Open policy making meets agile comms

This week I had the pleasure of working with Giles Turnbull again, as he led a session for our team about how we could do “agile comms”.

For a topic like this, Giles is the person you want facilitating that discussion. He literally wrote the book on it. It’s been the highlight of my week. And I hope it will spur my team into a next phase of brilliant policy making.

From open policy to agile comms

I think our team is actually very good at what civil servants call “open policy making”.

The classic Civil Service model for policy development is to think up stuff in a Whitehall ivory tower, publish an impenetrable tome that might generously be referred to as “a consultation”, and wait 6 months to respond to it. All this happens behind a veil of ignorance, disconnecting policy makers from the consequences of their actions.

It’s relatively rare that a civil servant in Whitehall has to come face-to-face with the people that have to navigate the labyrinths of policy they create.

Our team, though, prides itself on not doing that. We do go out to talk to people. We actively and consciously sit in rooms with them and whiteboard out our ideas to make our policy in real time. We bring them in for user research, to test prototypes of our work. We run public dialogues where people spend days of their time pouring over what we’ve come up with and work with them to iterate it through a deliberative process. Where traditional policy making tries to maintain a cool distance from everyone outside the Whitehall bubble, we try to co-create with our stakeholders opinion-havers1.

We speak to so many people on a regular basis that I’m surprised we are managing to keep up. And, in the not-too-distant future, when our legislation is done and we’re a real thing that people come to rely on, I reckon it’s going to become harder – and maybe too hard – to maintain trust with our network of opinion-havers if we only rely on the techniques we have used so far to build that trust.

That’s led us to start thinking about how our programme can adapt how we communicate with our networks. That’s what led us to think about agile comms.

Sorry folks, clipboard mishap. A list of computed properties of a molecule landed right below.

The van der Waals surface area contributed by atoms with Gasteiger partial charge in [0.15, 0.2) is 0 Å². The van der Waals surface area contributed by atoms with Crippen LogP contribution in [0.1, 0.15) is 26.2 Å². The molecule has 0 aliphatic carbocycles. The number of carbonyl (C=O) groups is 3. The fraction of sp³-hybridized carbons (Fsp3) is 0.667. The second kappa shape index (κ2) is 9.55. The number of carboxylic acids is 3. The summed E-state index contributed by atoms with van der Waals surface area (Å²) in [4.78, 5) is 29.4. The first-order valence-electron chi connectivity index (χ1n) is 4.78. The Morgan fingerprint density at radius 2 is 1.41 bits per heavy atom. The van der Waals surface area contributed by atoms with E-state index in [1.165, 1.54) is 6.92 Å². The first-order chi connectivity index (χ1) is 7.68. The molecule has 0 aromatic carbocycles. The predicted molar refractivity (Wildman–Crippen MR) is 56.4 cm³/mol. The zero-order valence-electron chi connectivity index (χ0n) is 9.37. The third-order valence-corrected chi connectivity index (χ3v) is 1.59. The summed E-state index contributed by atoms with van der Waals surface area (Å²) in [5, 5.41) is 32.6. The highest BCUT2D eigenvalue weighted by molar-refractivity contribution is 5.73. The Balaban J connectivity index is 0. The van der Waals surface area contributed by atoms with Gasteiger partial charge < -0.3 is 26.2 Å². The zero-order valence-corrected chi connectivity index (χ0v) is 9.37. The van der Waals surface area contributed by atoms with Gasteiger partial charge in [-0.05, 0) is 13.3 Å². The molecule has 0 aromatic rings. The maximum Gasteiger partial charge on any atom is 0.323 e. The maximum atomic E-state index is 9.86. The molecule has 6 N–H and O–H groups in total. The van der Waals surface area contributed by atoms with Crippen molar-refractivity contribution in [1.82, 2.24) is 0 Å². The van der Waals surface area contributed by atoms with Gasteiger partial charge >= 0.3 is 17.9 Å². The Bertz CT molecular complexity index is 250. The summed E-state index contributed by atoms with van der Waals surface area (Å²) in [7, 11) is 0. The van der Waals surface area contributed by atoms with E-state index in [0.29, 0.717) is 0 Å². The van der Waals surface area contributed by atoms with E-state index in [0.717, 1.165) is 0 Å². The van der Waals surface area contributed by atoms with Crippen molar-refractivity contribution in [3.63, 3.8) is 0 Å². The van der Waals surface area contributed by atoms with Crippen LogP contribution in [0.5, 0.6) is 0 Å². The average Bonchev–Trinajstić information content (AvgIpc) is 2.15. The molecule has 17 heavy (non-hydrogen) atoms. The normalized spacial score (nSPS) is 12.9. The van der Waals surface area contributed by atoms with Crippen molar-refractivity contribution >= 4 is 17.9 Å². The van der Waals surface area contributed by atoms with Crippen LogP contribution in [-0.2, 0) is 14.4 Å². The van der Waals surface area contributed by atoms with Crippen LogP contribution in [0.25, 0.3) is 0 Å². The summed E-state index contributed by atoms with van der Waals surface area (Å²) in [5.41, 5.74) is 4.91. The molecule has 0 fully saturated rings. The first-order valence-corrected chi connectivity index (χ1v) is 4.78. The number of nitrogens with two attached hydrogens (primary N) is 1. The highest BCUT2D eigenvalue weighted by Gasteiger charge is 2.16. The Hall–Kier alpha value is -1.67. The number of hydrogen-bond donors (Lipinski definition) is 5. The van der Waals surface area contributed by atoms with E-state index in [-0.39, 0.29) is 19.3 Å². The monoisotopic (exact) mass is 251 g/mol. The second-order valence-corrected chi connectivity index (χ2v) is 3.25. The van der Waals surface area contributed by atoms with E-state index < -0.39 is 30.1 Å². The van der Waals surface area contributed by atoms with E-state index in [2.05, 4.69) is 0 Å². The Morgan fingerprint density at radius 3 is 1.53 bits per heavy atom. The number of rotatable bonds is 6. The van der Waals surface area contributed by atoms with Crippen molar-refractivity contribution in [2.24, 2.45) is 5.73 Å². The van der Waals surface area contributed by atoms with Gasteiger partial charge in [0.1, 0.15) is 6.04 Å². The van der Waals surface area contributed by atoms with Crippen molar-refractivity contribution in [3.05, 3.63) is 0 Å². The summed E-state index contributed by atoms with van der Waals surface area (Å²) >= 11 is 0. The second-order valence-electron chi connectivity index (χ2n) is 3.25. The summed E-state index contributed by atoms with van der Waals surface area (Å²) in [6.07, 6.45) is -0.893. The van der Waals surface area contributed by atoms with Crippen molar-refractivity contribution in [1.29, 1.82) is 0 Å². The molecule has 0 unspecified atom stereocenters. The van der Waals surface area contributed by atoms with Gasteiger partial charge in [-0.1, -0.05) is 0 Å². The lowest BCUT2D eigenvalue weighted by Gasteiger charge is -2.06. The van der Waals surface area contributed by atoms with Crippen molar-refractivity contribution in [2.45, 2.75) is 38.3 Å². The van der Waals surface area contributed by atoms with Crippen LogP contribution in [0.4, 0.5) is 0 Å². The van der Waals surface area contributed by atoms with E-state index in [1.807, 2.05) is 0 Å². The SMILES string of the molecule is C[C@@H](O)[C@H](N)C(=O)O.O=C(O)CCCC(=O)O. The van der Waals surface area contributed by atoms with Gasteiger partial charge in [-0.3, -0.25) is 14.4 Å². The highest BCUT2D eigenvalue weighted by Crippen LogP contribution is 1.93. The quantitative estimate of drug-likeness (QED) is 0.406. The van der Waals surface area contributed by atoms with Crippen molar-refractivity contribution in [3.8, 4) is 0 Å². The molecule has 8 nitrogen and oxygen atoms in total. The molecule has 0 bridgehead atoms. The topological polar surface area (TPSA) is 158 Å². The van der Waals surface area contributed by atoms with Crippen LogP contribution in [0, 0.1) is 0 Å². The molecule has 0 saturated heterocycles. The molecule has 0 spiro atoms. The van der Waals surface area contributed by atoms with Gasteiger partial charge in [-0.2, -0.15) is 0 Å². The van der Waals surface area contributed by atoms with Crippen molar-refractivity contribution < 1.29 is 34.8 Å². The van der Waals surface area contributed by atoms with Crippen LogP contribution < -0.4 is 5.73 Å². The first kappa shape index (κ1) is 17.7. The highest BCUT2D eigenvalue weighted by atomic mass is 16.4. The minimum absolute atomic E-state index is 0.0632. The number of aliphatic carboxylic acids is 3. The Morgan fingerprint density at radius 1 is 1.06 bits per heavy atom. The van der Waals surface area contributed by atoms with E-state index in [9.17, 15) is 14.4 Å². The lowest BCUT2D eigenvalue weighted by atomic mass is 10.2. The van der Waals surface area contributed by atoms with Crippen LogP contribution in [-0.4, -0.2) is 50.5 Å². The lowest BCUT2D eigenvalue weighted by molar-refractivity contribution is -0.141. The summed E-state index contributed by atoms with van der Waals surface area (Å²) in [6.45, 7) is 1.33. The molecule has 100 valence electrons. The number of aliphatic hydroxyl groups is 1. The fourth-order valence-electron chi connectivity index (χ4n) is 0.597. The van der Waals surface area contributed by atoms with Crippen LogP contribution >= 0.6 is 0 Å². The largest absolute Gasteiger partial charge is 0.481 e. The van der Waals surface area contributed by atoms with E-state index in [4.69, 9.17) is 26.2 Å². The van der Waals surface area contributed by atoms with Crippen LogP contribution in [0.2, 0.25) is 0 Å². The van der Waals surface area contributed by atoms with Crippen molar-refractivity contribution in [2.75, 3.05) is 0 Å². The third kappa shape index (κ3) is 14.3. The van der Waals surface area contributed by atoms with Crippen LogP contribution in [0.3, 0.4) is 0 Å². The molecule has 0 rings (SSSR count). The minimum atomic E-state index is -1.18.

Sparking lightbulb moments

I reckon that agile comms is to communications, what open policy making is to policy.

Where open policy making encourages sitting in rooms and using Post-It notes to – as Giles might say – “show your humbugs”, agile comms is showing your humbugs in other ways.

Blogging. Video. Social media. Posters. Writing or creating things with more permanence. Moving at the speed the work does. Doing that to build trust.

I’ve seen the benefit of this way of working first hand from having worked at GDS. Most of my team has never seen that, let alone done it. Confronted with it in the facilitated session this week, you could see some of the pennies drop.

Suddenly we’re having conversations about how we might create a public, written record of the team’s history and decision making; how we could use video to create layers; how useful it would be to have a bunch of URLs we could share with others when we get asked the same questions; or how we might just put some ideas out there for people to respond to.

Now we have to try it

I don’t think the demands of doing agile comms are much different from the demands of open policy making.

If, as a policy official, I’m willing to sit on endless video calls with different opinion-havers to explain our policy, I should be equally willing to write it down and put it on the web for anyone to see and for anyone to have an opinion about and respond to.

I think the session with Giles this week has helped spark lightbulb for enough people in the team now. The next step is that we have to go and try it!

  1. “Opinion-havers” is a term I am gleefully stealing from Giles. ↩︎